The increasing traction of the anti-density movement in the wake of the current outbreak is alarming. Headlines proclaiming how sprawl may save us and that living in cities puts citizens at higher risk for contracting the novel coronavirus are deceptive.
Recent studies have debunked these myths, finding little correlation between population density in cities and rates of COVID-19, instead attributing the spread of the virus to overcrowding due to inequity and delays in governmental responsiveness.
Mounting evidence suggests that COVID-19 is primarily transmitted through close contact in enclosed spaces. Internal population density within buildings and, more specifically, within shared rooms inside buildings is what drives this, not the compact urban form of the city. In New York, for example, COVID-19 cases are concentrated in the outer boroughs, and suburban Westchester and Rockland counties have reported nearly triple the rate per capita than those of Manhattan.
The real issue is the systemic economic inequity that forces lower income people to live in overcrowded conditions, regardless of location. Innovative approaches to urban planning, equitable housing policies, and a reversal of over a century of environmental discrimination in our cities are absolutely necessary. Vilifying the city is counterproductive.
Moving out of dense cities into the open space and social distancing afforded by the suburbs is exactly the type of knee-jerk reaction that we must avoid. Cities are not at fault.
Habitat Fragmentation and Biodiversity Loss
In fact, cities are the answer if we plan them carefully. Among the many human activities that cause habitat loss, urban development produces some of the greatest local extinction rates and has a more permanent impact. For example, habitat lost due to farming and logging can be restored, whereas urbanized areas not only persist but continue to expand.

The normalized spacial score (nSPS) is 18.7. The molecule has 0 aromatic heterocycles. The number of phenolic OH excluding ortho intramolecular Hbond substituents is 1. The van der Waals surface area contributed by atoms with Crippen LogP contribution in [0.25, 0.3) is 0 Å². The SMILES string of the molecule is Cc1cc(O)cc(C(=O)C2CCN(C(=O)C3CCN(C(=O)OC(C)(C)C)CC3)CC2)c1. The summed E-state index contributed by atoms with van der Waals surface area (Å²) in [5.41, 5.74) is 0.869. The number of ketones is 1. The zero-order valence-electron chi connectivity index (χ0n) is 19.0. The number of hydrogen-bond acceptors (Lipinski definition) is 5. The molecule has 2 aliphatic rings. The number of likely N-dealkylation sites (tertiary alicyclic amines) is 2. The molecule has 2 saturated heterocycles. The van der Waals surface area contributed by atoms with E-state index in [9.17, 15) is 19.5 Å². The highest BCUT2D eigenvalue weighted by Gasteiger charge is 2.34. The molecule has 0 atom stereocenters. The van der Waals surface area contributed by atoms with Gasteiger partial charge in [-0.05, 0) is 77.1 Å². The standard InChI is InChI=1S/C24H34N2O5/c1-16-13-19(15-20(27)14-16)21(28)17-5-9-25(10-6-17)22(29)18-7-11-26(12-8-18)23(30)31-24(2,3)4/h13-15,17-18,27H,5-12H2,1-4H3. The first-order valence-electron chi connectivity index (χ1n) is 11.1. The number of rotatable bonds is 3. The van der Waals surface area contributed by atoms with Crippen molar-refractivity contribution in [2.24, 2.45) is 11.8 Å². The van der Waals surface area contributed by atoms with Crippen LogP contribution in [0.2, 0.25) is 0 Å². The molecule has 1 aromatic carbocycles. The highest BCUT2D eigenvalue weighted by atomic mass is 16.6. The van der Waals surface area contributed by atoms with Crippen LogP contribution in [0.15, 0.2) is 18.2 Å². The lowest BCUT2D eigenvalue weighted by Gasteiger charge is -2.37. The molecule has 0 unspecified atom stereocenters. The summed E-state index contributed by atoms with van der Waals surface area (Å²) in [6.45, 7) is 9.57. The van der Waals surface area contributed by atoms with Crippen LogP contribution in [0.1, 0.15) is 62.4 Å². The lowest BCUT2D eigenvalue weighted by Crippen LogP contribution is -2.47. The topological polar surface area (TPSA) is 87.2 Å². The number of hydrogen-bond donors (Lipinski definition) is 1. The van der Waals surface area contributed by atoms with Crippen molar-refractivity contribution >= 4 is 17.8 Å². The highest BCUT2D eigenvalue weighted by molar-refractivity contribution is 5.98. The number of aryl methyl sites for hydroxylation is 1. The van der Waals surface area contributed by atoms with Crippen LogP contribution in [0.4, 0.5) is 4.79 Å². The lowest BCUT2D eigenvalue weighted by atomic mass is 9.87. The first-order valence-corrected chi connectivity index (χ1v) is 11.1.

The Atlas for the End of the World, conceived by Richard Weller, ASLA, a professor of landscape architecture at the University of Pennsylvania, is one of the best sources for documenting our collective risk. Mapping 391 of the planet’s terrestrial eco-regions, this research identified 423 cities with a population of over 300,000 inhabitants situated within 36 biodiversity hotspots. Using data modelling from the Seto Lab at Yale University, the Atlas predicts that 383 of these cities—about 90 percent —will likely continue to expand into previously undisturbed habitats.
When we assault the wild places that harbor so much biodiversity in the pursuit of development, we disregard a significant aspect of this biodiversity—the unseen domain of undocumented viruses and pathogens.
According to the World Health Organization, approximately 75 percent of emerging infectious diseases in humans are zoonotic, meaning that they are transmitted to us through contact with animals. The initial emergence of many of these zoonotic diseases have been tracked to the parts of the world with the greatest biodiversity, both in the traditional and man-made sense. Traditional locations include tropical rainforests where biodiversity naturally occurs. Human-influenced conditions include places like bushmeat markets in Africa or the wet markets of Asia, where we are mixing trapped exotic animals with humans, often in astonishingly unsanitary conditions.